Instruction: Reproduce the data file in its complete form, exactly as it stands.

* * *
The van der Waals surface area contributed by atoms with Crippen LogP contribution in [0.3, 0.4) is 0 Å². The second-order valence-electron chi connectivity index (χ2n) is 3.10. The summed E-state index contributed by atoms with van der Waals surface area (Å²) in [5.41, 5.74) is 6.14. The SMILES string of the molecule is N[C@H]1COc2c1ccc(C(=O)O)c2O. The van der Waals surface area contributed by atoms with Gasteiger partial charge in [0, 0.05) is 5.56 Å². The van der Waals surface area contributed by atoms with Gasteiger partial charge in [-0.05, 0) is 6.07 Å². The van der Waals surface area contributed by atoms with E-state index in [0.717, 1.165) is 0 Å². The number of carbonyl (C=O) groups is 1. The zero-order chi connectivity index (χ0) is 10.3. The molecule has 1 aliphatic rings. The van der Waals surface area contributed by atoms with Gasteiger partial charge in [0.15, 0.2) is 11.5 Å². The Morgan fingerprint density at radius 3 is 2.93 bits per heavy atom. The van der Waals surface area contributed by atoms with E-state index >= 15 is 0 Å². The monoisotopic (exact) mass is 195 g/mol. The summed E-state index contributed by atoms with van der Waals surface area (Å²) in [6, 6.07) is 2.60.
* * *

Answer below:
The van der Waals surface area contributed by atoms with Crippen LogP contribution in [0.3, 0.4) is 0 Å². The second-order valence-electron chi connectivity index (χ2n) is 3.10. The summed E-state index contributed by atoms with van der Waals surface area (Å²) in [5.41, 5.74) is 6.14. The SMILES string of the molecule is N[C@H]1COc2c1ccc(C(=O)O)c2O. The van der Waals surface area contributed by atoms with Gasteiger partial charge in [0, 0.05) is 5.56 Å². The van der Waals surface area contributed by atoms with Gasteiger partial charge in [-0.05, 0) is 6.07 Å². The van der Waals surface area contributed by atoms with E-state index in [0.717, 1.165) is 0 Å². The number of carbonyl (C=O) groups is 1. The zero-order chi connectivity index (χ0) is 10.3. The molecule has 1 aliphatic rings. The van der Waals surface area contributed by atoms with Gasteiger partial charge in [0.15, 0.2) is 11.5 Å². The Morgan fingerprint density at radius 3 is 2.93 bits per heavy atom. The van der Waals surface area contributed by atoms with E-state index >= 15 is 0 Å². The monoisotopic (exact) mass is 195 g/mol. The summed E-state index contributed by atoms with van der Waals surface area (Å²) in [6, 6.07) is 2.60.